You are here: Home » Current Affairs » News » National
Business Standard

Govt pushes for civil court status for NCW

Women and Child Development Ministry proposes changes to National Commission for Women Act, 1990

Press Trust of India  |  New Delhi 

Gangrape, Juvenile, Nirbhaya, Delhi
Students display placards against release of juvenile convict in Nirbhaya case, in New Delhi. Photo: PTI

Buoyed by the passage of the Juvenile Justice Bill which had been stuck in Parliament for one-and-a-half years, the Women and Child Development Ministry now plans to push for amendments to the NCW Act to add more teeth to the body like powers to order arrest and penalise.

The proposal for amendments to the Commission for Women (NCW) Act, 1990, seeks to give the body powers of a civil court including the authority to order police to arrest an accused in cases of crime against women, investigate, summon and penalise, in order to enhance it to the level of the Human Rights Commission.

However, the proposal has been in limbo for the past more than one year as it was forwarded to an inter-ministerial committee headed by Finance Minister Arun Jaitely, which dropped some of the key proposed amendments.

Among those disapproved by the committee includes the power to impose a penalty of up to Rs 5,000 if a person fails to turn up after being summoned, the clause to empower it to arrest a person and authorisation to search and seize any documents related to a case being investigated by it.

"The Commission gets thousands of complaints in a month but they only manage to look into one or two because they cannot do anything except sending them to the state concerned, which further sends them to districts," a senior ministry official said.

The Commission is considered a toothless body with only advisory powers due to which it is not taken seriously, the official said.

"It cannot even penalise those summoned fail to turn up to attend the commission's hearings. If they have the power they will be feared the same way as SC/ST Commissions are feared," he said.

For the authorities like search and seizure, the Commission will need to have a judicial magistrate-level official as its member.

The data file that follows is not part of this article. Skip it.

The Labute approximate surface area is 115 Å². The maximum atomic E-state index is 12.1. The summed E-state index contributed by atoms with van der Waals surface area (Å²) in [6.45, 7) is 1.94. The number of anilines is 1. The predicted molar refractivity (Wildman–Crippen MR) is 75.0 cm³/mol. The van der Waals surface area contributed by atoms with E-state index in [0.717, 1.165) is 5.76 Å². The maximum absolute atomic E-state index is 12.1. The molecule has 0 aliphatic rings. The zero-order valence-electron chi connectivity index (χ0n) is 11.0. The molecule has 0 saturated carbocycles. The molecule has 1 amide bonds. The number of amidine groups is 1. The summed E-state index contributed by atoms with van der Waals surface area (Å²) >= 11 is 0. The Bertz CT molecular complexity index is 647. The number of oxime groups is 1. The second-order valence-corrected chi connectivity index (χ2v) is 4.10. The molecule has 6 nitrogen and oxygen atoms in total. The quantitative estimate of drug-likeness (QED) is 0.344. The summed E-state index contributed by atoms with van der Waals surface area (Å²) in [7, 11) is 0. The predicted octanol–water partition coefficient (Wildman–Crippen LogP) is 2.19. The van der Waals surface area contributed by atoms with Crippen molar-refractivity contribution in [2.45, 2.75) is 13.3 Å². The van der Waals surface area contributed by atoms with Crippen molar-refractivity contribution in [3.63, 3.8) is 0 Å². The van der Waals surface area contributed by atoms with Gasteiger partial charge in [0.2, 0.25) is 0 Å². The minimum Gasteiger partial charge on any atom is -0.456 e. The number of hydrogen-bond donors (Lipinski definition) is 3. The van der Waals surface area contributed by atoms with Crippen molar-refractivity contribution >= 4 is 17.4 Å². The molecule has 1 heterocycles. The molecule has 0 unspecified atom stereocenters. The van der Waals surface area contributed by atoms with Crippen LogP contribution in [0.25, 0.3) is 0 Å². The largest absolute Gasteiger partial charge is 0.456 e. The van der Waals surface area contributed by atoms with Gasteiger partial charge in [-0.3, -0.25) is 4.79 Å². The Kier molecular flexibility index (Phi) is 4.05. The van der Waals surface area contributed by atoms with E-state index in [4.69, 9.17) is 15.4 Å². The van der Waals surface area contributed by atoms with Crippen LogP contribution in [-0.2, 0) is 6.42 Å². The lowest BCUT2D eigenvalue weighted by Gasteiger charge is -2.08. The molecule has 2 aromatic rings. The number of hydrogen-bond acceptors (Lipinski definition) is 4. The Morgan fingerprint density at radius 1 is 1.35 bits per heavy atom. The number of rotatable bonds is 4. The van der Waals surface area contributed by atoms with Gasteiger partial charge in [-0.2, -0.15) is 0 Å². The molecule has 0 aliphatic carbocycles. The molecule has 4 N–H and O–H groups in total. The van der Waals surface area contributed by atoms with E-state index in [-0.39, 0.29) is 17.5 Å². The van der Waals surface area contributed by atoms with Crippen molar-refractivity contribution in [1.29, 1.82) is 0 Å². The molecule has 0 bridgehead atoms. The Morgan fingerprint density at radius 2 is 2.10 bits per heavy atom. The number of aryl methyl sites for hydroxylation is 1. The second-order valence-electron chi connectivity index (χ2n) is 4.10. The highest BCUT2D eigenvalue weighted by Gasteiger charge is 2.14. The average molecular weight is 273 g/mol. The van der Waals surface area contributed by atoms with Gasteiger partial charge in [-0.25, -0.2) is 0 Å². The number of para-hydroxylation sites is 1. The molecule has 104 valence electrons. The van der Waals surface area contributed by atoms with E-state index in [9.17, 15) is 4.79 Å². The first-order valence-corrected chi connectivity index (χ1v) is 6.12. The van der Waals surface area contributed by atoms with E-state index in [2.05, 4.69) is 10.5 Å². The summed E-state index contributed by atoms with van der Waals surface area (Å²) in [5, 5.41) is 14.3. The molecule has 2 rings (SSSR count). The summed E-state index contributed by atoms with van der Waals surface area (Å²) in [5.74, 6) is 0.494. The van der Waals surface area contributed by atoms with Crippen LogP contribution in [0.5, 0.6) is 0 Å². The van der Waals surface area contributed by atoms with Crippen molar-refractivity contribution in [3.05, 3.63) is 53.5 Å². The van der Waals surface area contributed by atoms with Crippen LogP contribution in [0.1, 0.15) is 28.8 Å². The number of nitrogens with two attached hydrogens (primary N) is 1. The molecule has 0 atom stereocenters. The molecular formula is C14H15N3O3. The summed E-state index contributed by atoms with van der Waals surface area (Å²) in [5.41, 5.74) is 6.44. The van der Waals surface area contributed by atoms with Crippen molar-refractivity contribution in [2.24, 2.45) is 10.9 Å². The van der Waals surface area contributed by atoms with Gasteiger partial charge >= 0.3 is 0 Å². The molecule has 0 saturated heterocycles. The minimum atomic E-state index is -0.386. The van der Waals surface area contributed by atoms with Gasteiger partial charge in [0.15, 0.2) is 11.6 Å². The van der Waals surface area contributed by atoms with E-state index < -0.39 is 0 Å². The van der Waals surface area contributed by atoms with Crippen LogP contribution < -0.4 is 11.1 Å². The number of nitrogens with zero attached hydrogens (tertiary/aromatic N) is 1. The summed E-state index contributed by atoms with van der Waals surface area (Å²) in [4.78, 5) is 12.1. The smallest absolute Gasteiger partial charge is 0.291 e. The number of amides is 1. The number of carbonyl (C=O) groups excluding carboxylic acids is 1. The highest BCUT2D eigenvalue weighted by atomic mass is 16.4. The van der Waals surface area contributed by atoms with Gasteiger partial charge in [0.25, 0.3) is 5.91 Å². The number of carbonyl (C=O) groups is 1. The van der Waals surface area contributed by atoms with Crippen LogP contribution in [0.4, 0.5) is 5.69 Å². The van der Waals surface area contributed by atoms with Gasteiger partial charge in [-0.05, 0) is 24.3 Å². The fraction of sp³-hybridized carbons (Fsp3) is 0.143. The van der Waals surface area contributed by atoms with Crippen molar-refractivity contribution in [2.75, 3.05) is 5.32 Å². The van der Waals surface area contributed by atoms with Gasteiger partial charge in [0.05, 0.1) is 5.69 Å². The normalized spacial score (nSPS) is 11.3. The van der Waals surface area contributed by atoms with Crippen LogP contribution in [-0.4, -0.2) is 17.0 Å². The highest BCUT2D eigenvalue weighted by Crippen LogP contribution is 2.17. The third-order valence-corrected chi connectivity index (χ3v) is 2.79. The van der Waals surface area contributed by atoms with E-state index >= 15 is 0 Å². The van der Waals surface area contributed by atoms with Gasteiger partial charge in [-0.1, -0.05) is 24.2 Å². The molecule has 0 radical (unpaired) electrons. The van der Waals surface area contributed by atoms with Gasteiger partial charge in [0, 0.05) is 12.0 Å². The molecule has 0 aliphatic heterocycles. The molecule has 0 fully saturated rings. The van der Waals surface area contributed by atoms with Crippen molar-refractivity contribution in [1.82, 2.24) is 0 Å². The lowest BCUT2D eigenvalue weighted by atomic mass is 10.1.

"NCW cannot be given search and seizure powers as it is only given to commissions headed by judicial officers. So it may not be valid for NCW in certain cases," he said.

The Juvenile Justice (Care and Protection of Children) Bill, which provides for lowering the age for trial from 18 years in cases of heinous crime, was passed by Rajya Sabha in December amid a debate triggered by the release of the juvenile (now adult) convict in the December 16 gang-rape.

Dear Reader,

Business Standard has always strived hard to provide up-to-date information and commentary on developments that are of interest to you and have wider political and economic implications for the country and the world. Your encouragement and constant feedback on how to improve our offering have only made our resolve and commitment to these ideals stronger. Even during these difficult times arising out of Covid-19, we continue to remain committed to keeping you informed and updated with credible news, authoritative views and incisive commentary on topical issues of relevance.
We, however, have a request.

As we battle the economic impact of the pandemic, we need your support even more, so that we can continue to offer you more quality content. Our subscription model has seen an encouraging response from many of you, who have subscribed to our online content. More subscription to our online content can only help us achieve the goals of offering you even better and more relevant content. We believe in free, fair and credible journalism. Your support through more subscriptions can help us practise the journalism to which we are committed.

Support quality journalism and subscribe to Business Standard.

Digital Editor

First Published: Sun, January 03 2016. 09:57 IST